Snow in North Dakota Stalls Harvest and Crop Conditions

The snowstorm rolling through North Dakota will put a halt to harvesting efforts, and there is concern regarding the quality of the crops still in the field. With the late-season plantings, the maturity has been behind last year across the board, according to the crop progress report released on October 7th.

The biggest concern, according to Greg Endres, Area Specialist at NDSU Extension in Carrington, is the dry beans. The latest progress report shows that only 41 percent harvested, well below the average of 82 percent. Endres estimates that north of highway 2, there is half yield loss due to the later maturity or make food grade.

“Dry beans have a plant structure that heavy snow is going to mash the plants down,” said Endres. “The pods on dry beans are susceptible to opening up. Seed shatter is much greater with dry beans and soybeans.”

In addition to the snow, there is also concern that the anticipated winds will contribute to lodging, particularly with sunflowers. With the delayed harvest, Endres also expressed concern about seed loss due to the birds and shatter. The progress report shows that bracts were 53 percent brown, well behind 89 last year and 78 average.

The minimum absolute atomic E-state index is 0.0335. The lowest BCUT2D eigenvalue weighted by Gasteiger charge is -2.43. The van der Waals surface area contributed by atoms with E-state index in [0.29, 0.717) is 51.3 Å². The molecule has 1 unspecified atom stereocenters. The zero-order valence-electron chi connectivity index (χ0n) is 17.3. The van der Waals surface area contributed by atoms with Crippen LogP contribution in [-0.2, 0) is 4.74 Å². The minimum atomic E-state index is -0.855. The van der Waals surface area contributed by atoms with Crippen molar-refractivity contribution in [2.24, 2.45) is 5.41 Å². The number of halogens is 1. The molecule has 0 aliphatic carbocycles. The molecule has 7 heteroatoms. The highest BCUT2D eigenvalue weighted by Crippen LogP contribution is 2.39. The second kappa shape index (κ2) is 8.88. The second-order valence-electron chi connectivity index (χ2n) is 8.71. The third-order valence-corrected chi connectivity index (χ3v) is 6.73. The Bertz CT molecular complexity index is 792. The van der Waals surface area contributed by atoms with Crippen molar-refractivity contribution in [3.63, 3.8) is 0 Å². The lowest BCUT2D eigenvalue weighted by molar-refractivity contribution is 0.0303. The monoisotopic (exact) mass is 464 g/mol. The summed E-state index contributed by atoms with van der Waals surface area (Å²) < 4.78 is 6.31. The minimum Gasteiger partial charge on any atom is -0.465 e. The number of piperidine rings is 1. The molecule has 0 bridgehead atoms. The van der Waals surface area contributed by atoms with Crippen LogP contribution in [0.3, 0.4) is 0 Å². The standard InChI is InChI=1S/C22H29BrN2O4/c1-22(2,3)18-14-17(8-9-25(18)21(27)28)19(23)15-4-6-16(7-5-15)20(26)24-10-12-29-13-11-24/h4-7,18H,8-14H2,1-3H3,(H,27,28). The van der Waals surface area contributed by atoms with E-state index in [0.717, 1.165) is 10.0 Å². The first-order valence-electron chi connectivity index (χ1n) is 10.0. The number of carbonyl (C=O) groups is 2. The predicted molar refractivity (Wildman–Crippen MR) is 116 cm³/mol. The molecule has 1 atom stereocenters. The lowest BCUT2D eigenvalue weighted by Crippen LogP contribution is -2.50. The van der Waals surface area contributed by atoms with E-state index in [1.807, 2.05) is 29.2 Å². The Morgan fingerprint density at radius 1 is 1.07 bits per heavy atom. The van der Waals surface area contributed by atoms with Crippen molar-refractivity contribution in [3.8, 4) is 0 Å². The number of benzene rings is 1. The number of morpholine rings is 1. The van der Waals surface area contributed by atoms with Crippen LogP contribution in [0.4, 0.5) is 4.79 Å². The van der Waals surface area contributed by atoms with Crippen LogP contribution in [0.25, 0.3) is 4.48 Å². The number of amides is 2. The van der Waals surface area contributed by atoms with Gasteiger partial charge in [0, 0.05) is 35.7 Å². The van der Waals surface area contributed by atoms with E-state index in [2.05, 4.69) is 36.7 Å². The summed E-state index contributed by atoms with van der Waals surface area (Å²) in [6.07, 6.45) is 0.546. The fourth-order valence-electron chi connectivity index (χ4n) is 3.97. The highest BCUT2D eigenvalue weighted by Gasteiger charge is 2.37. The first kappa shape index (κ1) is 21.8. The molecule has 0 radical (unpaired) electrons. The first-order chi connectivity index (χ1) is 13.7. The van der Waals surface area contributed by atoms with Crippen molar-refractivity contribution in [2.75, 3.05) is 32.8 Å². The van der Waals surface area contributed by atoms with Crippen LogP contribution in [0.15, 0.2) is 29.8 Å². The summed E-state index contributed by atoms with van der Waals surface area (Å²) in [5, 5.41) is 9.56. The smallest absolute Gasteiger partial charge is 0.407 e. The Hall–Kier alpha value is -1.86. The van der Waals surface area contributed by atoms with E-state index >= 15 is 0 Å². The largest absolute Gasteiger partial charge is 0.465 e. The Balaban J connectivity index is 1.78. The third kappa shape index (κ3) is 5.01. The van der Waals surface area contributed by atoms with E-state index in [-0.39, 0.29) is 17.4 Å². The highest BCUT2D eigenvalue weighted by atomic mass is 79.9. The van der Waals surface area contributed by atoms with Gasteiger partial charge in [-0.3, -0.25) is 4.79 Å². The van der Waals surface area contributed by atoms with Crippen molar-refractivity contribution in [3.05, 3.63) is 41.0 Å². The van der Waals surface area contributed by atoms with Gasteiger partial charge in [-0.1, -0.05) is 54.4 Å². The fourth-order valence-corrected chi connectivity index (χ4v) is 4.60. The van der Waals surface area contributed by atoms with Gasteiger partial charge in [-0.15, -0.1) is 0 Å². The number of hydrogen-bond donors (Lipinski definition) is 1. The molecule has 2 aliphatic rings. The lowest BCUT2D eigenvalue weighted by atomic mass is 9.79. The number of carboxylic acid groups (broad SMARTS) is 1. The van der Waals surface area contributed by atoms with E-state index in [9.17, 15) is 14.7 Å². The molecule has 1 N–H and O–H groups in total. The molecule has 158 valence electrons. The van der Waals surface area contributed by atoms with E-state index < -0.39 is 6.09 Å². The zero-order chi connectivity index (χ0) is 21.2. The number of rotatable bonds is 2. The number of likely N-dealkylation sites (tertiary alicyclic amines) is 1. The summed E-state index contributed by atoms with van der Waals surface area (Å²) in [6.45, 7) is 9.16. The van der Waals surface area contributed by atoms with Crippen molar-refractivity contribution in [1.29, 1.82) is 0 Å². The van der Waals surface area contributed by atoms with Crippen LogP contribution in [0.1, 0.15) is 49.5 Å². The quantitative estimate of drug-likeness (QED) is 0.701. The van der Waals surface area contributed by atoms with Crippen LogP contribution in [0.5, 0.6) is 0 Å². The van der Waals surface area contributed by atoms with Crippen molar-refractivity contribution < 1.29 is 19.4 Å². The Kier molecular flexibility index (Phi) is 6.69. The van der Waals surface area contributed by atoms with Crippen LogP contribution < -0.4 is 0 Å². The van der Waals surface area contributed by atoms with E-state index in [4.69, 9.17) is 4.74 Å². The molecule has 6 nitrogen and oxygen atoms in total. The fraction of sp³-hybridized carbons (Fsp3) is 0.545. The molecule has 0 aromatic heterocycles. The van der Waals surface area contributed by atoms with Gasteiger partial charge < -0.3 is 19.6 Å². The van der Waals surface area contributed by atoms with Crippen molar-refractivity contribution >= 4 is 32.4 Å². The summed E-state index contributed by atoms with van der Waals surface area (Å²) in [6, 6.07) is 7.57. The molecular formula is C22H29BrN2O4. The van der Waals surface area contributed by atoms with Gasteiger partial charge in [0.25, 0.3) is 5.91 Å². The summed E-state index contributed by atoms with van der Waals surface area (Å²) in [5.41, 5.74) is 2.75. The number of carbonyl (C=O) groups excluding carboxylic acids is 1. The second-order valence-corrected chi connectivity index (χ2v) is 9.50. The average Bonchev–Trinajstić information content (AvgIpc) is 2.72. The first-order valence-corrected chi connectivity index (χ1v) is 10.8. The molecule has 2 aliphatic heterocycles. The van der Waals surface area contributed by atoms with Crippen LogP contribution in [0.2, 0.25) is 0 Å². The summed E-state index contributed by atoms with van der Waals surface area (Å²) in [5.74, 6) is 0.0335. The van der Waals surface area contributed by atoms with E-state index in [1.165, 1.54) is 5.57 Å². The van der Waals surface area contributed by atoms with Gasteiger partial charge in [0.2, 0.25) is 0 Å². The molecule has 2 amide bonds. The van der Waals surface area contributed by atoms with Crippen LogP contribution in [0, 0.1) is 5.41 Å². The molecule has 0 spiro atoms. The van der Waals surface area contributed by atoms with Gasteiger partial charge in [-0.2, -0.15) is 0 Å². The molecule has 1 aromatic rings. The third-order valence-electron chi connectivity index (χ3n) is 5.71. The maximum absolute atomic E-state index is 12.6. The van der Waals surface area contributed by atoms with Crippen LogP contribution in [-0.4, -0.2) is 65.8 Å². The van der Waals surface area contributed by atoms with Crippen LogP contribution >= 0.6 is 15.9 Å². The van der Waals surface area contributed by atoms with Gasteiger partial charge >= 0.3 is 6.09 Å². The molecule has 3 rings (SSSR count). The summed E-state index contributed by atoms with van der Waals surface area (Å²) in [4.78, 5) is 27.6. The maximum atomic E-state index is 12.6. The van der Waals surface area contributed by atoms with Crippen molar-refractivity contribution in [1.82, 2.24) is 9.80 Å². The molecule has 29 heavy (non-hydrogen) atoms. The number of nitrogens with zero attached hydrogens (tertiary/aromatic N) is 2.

“So I rate the crops on susceptibility to the weather conditions, corn will be the best,” said Endres. “I’m most concerned about the strong winds they are talking about and having some plant lodging.”

Endres’s advice is to prioritize corn and get those hybrids that have less stalk strength off the field first. Seed shatter on soybeans will be at a minimum unless there is lodging, and harvest can wait until after the snow melts.

The bright spots that Endres points out are the fact that soybeans could be harvested in the spring, and we had a late frost.

“There is likely to be a lot of harvest taking place next spring. It’s very doable with corn,” said Endres. “This past spring, at least in this area [Carrington], there were guys who were very pleased with their soybean harvest in the spring. There were some pretty nice yields, and the soybean seed moisture was good, the quality was okay.”